Memphasys’ electrophoresis membrane separation technology for sperm has been developed in conjunction with the University of Newcastle to select the best sperm from semen samples used for in vitro fertilisation (IVF) and artificial insemination (AI). The very successful clinical validation results have been published in important international publications and have generated worldwide interest throughout the human IVF market. The company is now committing major resources to commercialising this application in conjunction with Prof John Aitken, a world-leader in reproduction science, and University of Newcastle.
THE SPERM SEPARATION MARKET
Human Artificial Reproduction Market
The large and increasing use of assisted reproduction techniques in human infertility is driven by the growing incidence of both female and male infertility.
Increasingly, couples are planning to have children relatively late in life, when natural fertility in both males and females declines significantly.
Male fertility is in long-term decline worldwide and is a factor with more than 45% of infertile couples.
The human assisted reproduction services market performs about 1.5 million IVF monthly cycles worldwide each year, and produces approximately 400,000 babies. This is done in ~4,000 human IVF clinics worldwide. Europe has the largest volume of IVF activity, markedly exceeding the US, due to the reimbursement available for fertility treatments. Human IVF activity in Asia is also increasing rapidly, particularly in China and India.
The human IVF industry is estimated to have revenues of ‘around US$9.3bn worldwide, and is forecast to grow to US$21.6bn in 2020¹. Of this total, global human IVF disposables revenues were estimated to have been US$370 million in 2013², with 12% year-on-year growth driven by geographic expansion³. [1 - Allied Market Research, 2014. 2 - Vitrolife 2013 Annual Report. 3 - Origio/Cooper, 2011]
IVF centre numbers in developing countries are still growing strongly (~10% p.a.) but the growth in the major developing countries (China, India) is around 30% and up to 50% p.a.in certain countries. (Source: Industry Interviews, ESHRE Market Statistics 2016, Vitrolife Annual Report 2013, 2016). Key growth drivers are: Increasing numbers of older parents wanting to have children, China’s new 2-child policy, growing affluent middle classes in developing countries and greater social acceptance of ART (Source: Vitrolife Annual Report 2016).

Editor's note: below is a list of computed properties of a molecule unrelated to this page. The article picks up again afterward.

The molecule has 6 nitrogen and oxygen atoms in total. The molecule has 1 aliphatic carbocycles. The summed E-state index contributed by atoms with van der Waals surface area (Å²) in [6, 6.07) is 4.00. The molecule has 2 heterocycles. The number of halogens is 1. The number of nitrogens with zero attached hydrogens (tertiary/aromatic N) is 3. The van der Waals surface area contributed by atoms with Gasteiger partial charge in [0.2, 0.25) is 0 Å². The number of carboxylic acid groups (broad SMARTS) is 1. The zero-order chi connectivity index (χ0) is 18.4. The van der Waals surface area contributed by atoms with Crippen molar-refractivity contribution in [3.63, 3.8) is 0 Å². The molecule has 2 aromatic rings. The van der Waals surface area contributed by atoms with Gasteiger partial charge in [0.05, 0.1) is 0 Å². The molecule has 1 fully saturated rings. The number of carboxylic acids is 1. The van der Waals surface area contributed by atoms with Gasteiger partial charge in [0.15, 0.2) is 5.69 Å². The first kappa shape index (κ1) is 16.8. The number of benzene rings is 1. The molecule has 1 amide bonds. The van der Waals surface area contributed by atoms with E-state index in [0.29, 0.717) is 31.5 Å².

The key statistics on the IVF market are set out in the table below.
|Human Assisted Reproduction Technology (ART)
Key Market Statistics
|Couples with fertility issues||> 50 million|
|Couples of child bearing age seeking IVF treatments||9%|
|N°. IVF Clinics Globally||> 4,000|
|IVF BABIES PER YEAR||~ 400,000|
|Global IVF market size, 2012||$9.3 billion|
|Growth rates :|
|Developed World||~ 10%|
|N°. of cycles per year||~ 6 million|
|Cost of consumables per cycle||~$400|
|Cost to patient per cycle :|
|Developed countries (ave.)||~ $10,000|
|Developing countries||~ $1,500|
|Total Felix addressable market||> $1.2 billion|
|Sources : Vitrolife Annual Report 2016, Industry interviews, ESRE, SART, ANZARD|
Key Market Statistics
There is very limited reliable data regarding the number of treatments in the world (1).
Furthermore, there is substantial under-reporting in the data that is collected as there is no mandatory nor standardised reporting on ART and many clinics simply do not report.
This is particularly so of developing economies such as China and India, which are growing very rapidly in their demand for ART.
The figures in the table have been derived from industry sources such as ASARD, the Australian and New Zealand Assisted Reproduction Database, ESHRE, the European Society of Human Reproduction and Embryology, SART, Society for Assisted Technology in the USA, Annual Reports of industry suppliers such as VitroLife and industry interviews. 1.Vitrolife Annual Report 2013.
Male Infertility Statistics: Male infertility is a major issue for over 40% of infertile couples and its incidence is increasing globally. It is highly correlated with age, affecting fertility in 1/3 of men over 40, and is adversely affected by chronic diseases and poor lifestyle.